The 4 Best Bass Envelope Filters – Pedal Reviews 2023

best bass envelope filter, best envelope filter for bass, bass envelope filter pedal

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An envelope filter goes by many names, including an Auto-wah or a Q-wah pedal, and is a common effect for both guitarists and bassists. It’s best known as the pedal that gave disco and funk guitar players of the ‘70s their choppy, electronic vibe. In the bass world, it remains especially popular with funk players but more subtle versions of the filter also have a place in other genres, and many professionals consider it a necessary pedal in their arsenal.

Not all envelope pedals are created equal. Like many effects, each brand has its own subtle version and tonal color. The best way to know which one will fulfill your needs for the effect is to listen to a variety of pedals in action—live, in a music shop, or, next best thing, via Youtube videos.

The 4 pedals listed below are worth checking out if you’re in the market for the best bass envelope filter. So let’s get to them!

MXR M82 Bass Envelope Filter

For a classic version of the envelope filter sound, check out the M82 pedal from MXR. It uses all-analog circuitry inside a compact, durable, and lightweight aluminum casing. The only potential complaint against this filter is that the plethora of tone shaping options that you’re given makes the interface feel a bit crowded.

The M82 gives you five different control knobs, along with a footswitch to a true signal bypass. The flip side of this, of course, is that you get complete control over your tone, with options designed specifically for the bass. It has a separate dry knob to let you tweak the mix of dry and effected signals, while the effect control determines the effect level. Decay and Q knobs give you even more ways to hone your sound. The full effect of all these options is to make this one of the most versatile and best bass envelope filter pedals period.

Source Audio SA143 Soundblox Pro Bass Envelope Filter

Some players like spending the quality time with their pedals that it takes to manually hone in on your perfect sound. If you’re in the camp that would rather just be playing and finds this process tedious—but you still want a pedal that gives you a lot of different options—check out the Soundblox Filter from Source Audio.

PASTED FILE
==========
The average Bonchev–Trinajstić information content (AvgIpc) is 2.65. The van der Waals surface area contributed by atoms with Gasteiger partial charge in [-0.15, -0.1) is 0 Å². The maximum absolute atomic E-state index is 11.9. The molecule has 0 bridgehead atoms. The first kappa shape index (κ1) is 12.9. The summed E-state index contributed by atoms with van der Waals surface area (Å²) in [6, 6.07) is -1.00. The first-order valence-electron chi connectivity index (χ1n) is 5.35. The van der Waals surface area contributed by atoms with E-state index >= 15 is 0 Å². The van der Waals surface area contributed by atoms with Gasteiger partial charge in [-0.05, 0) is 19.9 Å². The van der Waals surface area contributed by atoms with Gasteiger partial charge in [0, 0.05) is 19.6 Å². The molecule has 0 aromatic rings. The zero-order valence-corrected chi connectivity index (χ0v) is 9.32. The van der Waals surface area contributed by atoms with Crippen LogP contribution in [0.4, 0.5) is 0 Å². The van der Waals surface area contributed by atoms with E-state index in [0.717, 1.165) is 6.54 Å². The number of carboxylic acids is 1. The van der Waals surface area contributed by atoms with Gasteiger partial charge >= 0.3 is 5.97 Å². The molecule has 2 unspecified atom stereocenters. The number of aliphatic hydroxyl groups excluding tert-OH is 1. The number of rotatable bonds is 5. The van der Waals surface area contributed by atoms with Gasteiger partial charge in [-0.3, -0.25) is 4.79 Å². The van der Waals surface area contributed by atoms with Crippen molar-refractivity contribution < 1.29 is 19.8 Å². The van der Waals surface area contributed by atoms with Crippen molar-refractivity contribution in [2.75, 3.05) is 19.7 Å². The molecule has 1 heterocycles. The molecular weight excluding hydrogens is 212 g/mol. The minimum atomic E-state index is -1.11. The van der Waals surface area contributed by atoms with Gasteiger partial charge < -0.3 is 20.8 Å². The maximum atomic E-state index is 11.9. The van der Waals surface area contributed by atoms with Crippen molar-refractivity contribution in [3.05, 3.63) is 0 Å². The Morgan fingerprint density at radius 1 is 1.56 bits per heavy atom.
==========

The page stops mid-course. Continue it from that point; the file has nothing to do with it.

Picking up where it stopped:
It comes with 22 different pre-set filter effects, like low pass, single peak, triple peak, pole, and phaser settings. You can play with these settings as much as you want, too—this pedal gives you an impressive array of control options, including frequency, sweep range, and speed. Six customizable pre-sets let you save your perfect settings once you find them. The only potential downside is the size, but though it takes up more space on your pedal rack, most find the wealth of options makes it well worth it.

Mooer Audio Micro Envelope Analog Auto Wah

The two pedals above certainly give you an impressive array of controls, but if you’re looking for a pedal that’s a bit simpler and more streamlined, the Mooer Envelope pedal will be more to your liking. It’s a micro pedal, too, no more than 3.5” in any direction, meaning it’ll be easy to fit into your set-up both in terms of space and sound.

The circuitry in the Mooer Envelope is totally analog, which translates to an effect that’s warm and full. The range of effects is impressive, too, giving you everything from a subtle swell to a funky slap. Since you can adjust the sensitivity, it will work just as well for all playing styles, and can even be used by both guitarists and bassists. Whether you like a vintage ’70s wah or a more modern effect, it’s easy to get it with the Mooer Envelope.